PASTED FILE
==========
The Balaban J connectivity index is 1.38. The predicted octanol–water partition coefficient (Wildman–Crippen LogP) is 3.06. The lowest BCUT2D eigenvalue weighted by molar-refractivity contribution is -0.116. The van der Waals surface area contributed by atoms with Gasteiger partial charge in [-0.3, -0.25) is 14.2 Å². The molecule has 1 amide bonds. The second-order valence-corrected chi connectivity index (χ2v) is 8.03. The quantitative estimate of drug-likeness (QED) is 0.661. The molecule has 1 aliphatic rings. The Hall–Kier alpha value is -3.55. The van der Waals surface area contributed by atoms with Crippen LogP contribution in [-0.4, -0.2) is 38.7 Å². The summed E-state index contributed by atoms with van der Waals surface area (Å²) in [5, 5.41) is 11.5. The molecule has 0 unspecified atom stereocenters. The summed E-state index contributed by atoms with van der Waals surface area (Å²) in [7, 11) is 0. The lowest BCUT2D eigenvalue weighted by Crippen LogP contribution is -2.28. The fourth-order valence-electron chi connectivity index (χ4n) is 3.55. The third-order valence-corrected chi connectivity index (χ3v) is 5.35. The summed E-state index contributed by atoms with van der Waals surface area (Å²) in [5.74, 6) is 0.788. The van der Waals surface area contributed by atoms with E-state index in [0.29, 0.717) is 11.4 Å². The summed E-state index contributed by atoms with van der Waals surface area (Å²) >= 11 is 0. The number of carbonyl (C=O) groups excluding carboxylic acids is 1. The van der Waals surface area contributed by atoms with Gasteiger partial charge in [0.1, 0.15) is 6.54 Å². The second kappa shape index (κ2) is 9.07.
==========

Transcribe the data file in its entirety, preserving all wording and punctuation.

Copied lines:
The Balaban J connectivity index is 1.38. The predicted octanol–water partition coefficient (Wildman–Crippen LogP) is 3.06. The lowest BCUT2D eigenvalue weighted by molar-refractivity contribution is -0.116. The van der Waals surface area contributed by atoms with Gasteiger partial charge in [-0.3, -0.25) is 14.2 Å². The molecule has 1 amide bonds. The second-order valence-corrected chi connectivity index (χ2v) is 8.03. The quantitative estimate of drug-likeness (QED) is 0.661. The molecule has 1 aliphatic rings. The Hall–Kier alpha value is -3.55. The van der Waals surface area contributed by atoms with Crippen LogP contribution in [-0.4, -0.2) is 38.7 Å². The summed E-state index contributed by atoms with van der Waals surface area (Å²) in [5, 5.41) is 11.5. The molecule has 0 unspecified atom stereocenters. The summed E-state index contributed by atoms with van der Waals surface area (Å²) in [7, 11) is 0. The lowest BCUT2D eigenvalue weighted by Crippen LogP contribution is -2.28. The fourth-order valence-electron chi connectivity index (χ4n) is 3.55. The third-order valence-corrected chi connectivity index (χ3v) is 5.35. The summed E-state index contributed by atoms with van der Waals surface area (Å²) in [5.74, 6) is 0.788. The van der Waals surface area contributed by atoms with E-state index in [0.29, 0.717) is 11.4 Å². The summed E-state index contributed by atoms with van der Waals surface area (Å²) >= 11 is 0. The number of carbonyl (C=O) groups excluding carboxylic acids is 1. The van der Waals surface area contributed by atoms with Gasteiger partial charge in [0.1, 0.15) is 6.54 Å². The second kappa shape index (κ2) is 9.07.